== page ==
Peloton’s pandemic-era fairy tale is officially over

Peloton’s pandemic-era fairy tale is officially over

The pandemic sucked. Four years ago we were all stuck at home, and would continue being stuck at home for months on end. With all of us trapped in our houses, some products experienced a serious COVID-19 bump. Grocery delivery services absolutely blew up, as did Zoom and the .

The same goes for Peloton and its line of exercise equipment. People were buying bikes and treadmills in droves, ballooning the company’s market cap from $6 billion to $50 billion. However, what goes up must come down, and Peloton’s market cap shrank to $10 billion by 2022 and now it rests at around $1 billion. The company’s pandemic-era success story has officially ended, and now it’s focused on cutting costs. So that means layoffs. Peloton is laying off 15 percent of its workforce, , which amounts to 400 people.

Aside from those massive cuts, the company is . Barry McCarthy, the CEO, president and board director, is also stepping down after two years in the job. He was previously CFO at both Spotify and Netflix. Peloton says it’s currently in the process of finding a successor, with current chairperson, Karen Boone, and director, Chris Bruzzo, to serve as interim CEOs.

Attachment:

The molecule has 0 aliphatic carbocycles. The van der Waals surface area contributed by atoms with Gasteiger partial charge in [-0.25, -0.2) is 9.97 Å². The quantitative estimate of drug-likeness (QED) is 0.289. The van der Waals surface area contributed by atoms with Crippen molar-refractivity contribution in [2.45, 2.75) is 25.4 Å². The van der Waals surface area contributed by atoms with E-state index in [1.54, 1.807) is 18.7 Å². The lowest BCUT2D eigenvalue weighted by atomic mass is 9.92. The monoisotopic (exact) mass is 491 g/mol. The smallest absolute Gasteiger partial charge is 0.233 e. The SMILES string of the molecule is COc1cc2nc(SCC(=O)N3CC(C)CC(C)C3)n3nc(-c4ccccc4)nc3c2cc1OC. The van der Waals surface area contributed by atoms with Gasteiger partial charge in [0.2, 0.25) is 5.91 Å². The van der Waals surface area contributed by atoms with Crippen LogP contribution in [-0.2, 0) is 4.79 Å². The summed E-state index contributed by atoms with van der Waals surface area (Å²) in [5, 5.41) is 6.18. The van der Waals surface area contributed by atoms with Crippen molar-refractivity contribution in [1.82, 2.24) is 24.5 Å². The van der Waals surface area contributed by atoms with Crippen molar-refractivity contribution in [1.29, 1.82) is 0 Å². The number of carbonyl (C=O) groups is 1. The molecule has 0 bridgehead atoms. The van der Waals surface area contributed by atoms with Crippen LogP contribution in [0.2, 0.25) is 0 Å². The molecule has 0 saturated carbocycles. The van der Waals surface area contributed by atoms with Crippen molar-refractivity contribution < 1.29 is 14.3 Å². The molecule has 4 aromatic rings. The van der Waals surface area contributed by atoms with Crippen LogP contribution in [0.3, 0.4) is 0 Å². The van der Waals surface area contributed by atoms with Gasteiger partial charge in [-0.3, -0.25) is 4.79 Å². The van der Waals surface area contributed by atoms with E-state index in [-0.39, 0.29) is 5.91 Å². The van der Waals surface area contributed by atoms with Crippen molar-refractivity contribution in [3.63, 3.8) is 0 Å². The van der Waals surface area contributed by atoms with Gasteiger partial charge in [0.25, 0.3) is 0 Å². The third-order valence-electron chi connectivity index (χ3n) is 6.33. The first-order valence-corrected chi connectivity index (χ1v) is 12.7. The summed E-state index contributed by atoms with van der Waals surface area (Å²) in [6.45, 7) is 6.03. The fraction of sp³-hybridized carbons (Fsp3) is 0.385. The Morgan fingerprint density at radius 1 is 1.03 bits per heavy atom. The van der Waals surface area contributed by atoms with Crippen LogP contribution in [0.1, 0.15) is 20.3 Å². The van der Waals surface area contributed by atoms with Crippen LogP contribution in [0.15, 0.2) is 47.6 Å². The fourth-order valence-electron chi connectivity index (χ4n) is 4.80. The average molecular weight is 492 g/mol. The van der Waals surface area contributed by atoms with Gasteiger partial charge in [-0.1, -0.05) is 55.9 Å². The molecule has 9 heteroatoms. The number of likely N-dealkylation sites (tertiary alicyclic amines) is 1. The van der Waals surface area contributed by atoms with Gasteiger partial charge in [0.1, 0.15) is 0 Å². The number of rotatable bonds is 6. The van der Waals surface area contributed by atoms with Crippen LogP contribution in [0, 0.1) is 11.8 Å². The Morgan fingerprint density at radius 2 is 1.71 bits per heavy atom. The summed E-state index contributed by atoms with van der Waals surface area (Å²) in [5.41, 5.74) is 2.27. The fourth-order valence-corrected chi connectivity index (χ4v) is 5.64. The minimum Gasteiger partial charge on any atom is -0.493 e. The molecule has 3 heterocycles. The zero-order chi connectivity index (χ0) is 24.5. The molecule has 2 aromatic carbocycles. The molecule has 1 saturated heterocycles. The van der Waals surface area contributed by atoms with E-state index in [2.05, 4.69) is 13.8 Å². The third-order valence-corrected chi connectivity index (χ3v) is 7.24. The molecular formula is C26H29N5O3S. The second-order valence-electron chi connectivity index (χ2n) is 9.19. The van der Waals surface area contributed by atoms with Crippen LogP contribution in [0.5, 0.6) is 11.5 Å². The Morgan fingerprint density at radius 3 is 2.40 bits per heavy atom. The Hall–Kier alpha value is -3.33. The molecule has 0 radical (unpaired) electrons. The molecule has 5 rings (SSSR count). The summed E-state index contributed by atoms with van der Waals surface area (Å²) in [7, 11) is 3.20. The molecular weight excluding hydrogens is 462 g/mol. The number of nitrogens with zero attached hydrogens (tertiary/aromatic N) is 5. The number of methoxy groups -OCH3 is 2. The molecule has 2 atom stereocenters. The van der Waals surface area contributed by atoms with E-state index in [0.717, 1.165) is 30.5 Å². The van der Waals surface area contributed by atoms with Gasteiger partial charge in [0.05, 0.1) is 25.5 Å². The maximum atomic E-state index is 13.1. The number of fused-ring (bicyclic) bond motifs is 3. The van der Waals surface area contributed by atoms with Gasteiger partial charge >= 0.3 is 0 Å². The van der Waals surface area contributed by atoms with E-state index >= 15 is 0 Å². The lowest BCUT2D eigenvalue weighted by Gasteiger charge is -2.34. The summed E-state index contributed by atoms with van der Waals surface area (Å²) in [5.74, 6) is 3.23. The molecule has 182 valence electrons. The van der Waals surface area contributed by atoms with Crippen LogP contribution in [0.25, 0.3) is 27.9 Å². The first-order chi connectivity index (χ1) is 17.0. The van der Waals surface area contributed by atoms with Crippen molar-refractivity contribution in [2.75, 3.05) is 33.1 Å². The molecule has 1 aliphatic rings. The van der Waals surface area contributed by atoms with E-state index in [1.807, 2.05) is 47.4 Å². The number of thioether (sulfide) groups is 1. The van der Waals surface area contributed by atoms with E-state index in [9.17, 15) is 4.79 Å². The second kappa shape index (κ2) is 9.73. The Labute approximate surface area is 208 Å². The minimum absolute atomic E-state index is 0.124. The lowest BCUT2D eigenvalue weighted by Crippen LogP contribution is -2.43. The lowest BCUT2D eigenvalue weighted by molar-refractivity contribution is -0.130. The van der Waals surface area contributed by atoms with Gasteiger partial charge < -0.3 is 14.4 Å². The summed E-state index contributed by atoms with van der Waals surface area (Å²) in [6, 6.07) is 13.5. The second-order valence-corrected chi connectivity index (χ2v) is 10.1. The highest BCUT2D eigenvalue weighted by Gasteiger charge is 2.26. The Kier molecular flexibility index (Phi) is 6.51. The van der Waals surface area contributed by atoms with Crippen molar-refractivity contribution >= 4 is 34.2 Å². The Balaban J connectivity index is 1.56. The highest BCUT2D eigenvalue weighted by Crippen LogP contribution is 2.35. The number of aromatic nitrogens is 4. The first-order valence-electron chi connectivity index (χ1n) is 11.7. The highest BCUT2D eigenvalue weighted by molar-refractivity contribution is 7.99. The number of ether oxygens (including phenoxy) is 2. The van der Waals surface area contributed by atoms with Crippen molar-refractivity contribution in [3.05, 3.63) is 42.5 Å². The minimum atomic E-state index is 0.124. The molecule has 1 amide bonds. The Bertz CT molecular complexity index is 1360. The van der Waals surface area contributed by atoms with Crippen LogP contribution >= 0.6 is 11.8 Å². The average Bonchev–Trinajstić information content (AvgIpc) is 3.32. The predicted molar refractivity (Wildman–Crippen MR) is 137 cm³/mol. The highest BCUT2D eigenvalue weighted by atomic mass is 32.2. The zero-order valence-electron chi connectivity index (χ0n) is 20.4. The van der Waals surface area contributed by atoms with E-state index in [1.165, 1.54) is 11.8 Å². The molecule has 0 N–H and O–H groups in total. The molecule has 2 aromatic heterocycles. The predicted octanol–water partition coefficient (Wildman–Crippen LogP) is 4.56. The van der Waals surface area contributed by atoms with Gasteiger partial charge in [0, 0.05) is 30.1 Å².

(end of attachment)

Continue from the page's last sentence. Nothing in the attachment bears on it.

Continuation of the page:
However, it is expanding international reach, announcing a more “targeted and efficient” marketing strategy overseas. Peloton hopes all of these steps combined will reduce annual expenses by $200 million by the end of its fiscal year 2025.

All of this comes after the company reported some really bad Q3 2024 revenue and loss numbers, with a 21 percent decline in paid subscriptions compared to 2023. Unfortunately, Q2 wasn’t much better. Not that the stock market really means anything, just look at Tesla or that bizarre Trump stock, but Peloton’s shares have gone from $156 in 2021 to, uh, less than $3 today.

These aren’t just “people going outside again” numbers, as the company has experienced its share of controversies that have nothing to do with the pandemic. The Tread+ treadmill 90 injuries and the death of a child. Peloton also over a safety issue. It’s been a bad few years.

All of this doesn’t mean that Peloton can’t turn things around, as it’s a fairly iconic brand in the space. It sure has some work to do, however, to reverse this decline.

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